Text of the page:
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FAU / Psychobiology / PSB 3002 / Why would someone want to escape into substances and be at risk of an

Why would someone want to escape into substances and be at risk of an

Why would someone want to escape into substances and be at risk of an


School: Florida Atlantic University
Department: Psychobiology
Course: Biological Bases of Behavior
Professor: Lauren mavica
Term: Spring 2017
Tags: Psychology, Biology, and behavior
Cost: 50
Name: FINAL EXAM Study Guide (Bio Bases of Behavior)
Description: Study guide on Chapters 14 and 7 for Dr. Mavica's Biological Bases of Behavior final exam
Uploaded: 04/27/2017
17 Pages 96 Views 5 Unlocks

Final Exam – Study Guide

Why would someone want to escape into substances and be at risk of an addiction?

Biological Bases of Behavior


Substance Abuse and Addiction 

. ADDICTION = condition marked by repetitive craving and potential to dominate/harm one’s life - Examples: alcohol, drugs, gambling, overeating, videogames

- As an addiction progresses, the pleasures become weaker while the costs and risks increase

Drug mechanisms 

. Most commonly abused drugs are derived from plants (nicotine, caffeine, cocaine, opiates) . ANTAGONIST = drug that blocks a neurotransmitter

. AGONIST = drug that mimics/increases effect

. AFFINITY = tendency of drug to bind to receptor (ranges from strong to weak) . EFFICACY = tendency to activate receptor

What drug blocks neurotransmitters?

If you want to learn more check out What is the second leading cause of cancer deaths in the united states?

- Drug’s effectiveness/side effects vary from person to person (abundance of each type  type of receptor varies between individuals)

- A drug that binds to a receptor but fails to stimulate it has a high affinity but low  efficacy.

. Nearly all abused drugs increase activities at DOPAMINE and NOREPINEPHRINE SYSTEM - NUCLEUS ACCUMBENS = central to reinforcing experiences of all types and location where  addictive drugs release dopamine and norepinephrine

- Sexual excitement, music, sugar, imagining something pleasant also release dopamine in   nucleus accumbens

. Other commonalities between addictions:

- Many people with addiction have more than one addiction

- Abuse of cocaine/amphetamine leads to greater impulsiveness than abuse of opiates - Opiates impair learning more than stimulants

What is the effect of a drug that is an agonist?

If you want to learn more check out What is the process of understanding?

- Higher doses of stimulants drugs impair attention/ learning


. Insistent search for activity (distinctive feature of addictions)

. Even after a long period of abstinence, VISUAL CUES can trigger craving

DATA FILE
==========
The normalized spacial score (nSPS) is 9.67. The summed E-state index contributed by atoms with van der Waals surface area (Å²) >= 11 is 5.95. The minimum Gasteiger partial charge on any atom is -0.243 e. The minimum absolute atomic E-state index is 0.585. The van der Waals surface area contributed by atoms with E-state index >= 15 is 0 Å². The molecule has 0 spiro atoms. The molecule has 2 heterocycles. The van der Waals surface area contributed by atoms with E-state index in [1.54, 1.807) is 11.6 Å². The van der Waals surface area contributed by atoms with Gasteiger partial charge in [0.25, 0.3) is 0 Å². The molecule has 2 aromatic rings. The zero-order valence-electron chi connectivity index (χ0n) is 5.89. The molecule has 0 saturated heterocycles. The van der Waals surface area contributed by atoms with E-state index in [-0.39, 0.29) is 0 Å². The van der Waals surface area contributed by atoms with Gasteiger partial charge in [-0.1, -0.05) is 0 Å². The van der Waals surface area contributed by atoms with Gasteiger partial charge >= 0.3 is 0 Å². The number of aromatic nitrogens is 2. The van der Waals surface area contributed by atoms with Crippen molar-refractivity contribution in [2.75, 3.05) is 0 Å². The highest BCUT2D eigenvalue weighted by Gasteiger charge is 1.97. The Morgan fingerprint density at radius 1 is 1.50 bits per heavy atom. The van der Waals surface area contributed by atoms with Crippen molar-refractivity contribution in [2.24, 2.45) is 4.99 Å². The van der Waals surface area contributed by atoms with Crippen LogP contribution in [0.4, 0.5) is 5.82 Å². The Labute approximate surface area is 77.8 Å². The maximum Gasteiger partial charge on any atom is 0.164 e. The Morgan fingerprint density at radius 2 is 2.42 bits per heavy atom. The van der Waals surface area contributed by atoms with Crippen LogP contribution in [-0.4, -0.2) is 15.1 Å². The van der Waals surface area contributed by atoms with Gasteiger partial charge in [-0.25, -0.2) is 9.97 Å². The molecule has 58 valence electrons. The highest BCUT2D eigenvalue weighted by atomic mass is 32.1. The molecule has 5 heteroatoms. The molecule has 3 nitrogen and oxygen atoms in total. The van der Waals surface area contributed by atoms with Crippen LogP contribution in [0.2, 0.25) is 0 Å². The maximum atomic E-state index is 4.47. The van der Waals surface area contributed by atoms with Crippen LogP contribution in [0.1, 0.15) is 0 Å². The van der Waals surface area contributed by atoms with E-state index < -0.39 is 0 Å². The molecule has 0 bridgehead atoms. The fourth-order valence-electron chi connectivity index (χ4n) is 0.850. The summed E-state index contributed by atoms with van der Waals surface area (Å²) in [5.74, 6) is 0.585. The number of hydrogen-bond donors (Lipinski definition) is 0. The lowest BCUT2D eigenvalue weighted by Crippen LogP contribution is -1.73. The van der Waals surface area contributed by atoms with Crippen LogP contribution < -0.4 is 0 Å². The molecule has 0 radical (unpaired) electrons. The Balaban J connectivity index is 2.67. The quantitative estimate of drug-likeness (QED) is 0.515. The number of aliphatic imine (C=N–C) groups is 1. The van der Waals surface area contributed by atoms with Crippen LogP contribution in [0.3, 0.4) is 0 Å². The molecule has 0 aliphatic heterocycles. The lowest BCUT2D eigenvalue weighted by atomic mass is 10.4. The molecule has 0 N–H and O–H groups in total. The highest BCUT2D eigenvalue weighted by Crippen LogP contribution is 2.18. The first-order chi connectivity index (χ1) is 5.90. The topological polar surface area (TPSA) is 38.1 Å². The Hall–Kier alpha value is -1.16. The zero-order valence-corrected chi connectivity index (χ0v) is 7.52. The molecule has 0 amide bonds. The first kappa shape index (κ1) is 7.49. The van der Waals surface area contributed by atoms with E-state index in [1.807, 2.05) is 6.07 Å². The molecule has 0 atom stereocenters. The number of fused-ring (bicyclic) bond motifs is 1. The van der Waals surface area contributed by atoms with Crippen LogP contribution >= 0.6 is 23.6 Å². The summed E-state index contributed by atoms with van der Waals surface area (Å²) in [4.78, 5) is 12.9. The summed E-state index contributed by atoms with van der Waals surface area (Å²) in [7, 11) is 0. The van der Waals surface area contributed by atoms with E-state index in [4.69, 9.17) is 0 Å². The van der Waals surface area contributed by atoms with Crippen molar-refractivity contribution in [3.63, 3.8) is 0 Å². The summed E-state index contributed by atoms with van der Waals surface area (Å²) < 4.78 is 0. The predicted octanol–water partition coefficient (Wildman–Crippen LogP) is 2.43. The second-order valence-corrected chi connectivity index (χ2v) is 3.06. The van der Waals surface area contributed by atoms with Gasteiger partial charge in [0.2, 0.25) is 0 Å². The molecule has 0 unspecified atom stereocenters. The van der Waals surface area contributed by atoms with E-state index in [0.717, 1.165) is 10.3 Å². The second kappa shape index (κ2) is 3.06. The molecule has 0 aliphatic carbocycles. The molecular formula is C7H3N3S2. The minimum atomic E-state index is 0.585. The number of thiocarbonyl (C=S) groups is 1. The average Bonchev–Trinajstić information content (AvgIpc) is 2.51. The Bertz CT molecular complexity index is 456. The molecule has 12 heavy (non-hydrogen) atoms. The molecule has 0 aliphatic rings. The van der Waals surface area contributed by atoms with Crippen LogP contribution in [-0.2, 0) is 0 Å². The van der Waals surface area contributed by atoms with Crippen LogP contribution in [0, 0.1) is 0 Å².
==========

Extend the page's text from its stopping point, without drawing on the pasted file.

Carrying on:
. Rat study: exposure to addictive substance alters receptors to become more responsive to the   addictive substance and less responsive to other reinforcers

Tolerance and Withdrawal 

. TOLERANCE = decrease in effect as addiction develops

- Drug tolerance is learned to an extent (can be weakened through extinction procedures) . WITHDRAWAL = body’s reaction to absence of drug  

- Person with addiction may use substance to cope with stress

- Studies in rats have shown:  If you want to learn more check out What is the meaning of a low mass star?

 a. Receiving addictive drug during withdrawal is a powerful experience

 b. Associated relief can cause craving of drug under other stressful experiences


. Certain aspects of brain function and behavior are present from the start in people with familial  disposition to addiction (but not necessarily all of them develop it)

. Genetic influences:

- Twin studies: strong influence of genetics on vulnerability to alcohol and drug abuse - Many addiction-linked genes have been identified, each with a small effect . Environmental influences:

- Prenatal environment contributes to risk for alcoholism  

- Careful parenting supervision decreases likelihood of developing impulsive behavior . TYPE 1 (A) ALCOHOLICS = develop alcohol problem gradually, after age 25  - Depends more on a stressful life and less on genetics

- Generally less severe and more likely to respond well to treatment

. TYPE 2 (B) ALCOHOLICS = associated with early onset, before 25

Behavioral predispositions of abuse 

. Research findings:

- Sons of alcoholics show less than average intoxication after drinking moderate amount a. Low level of intoxication may influence person to keep drinking

b. 60% or more probability of developing alcoholism We also discuss several other topics like Given the amino acids d – k what is the pi?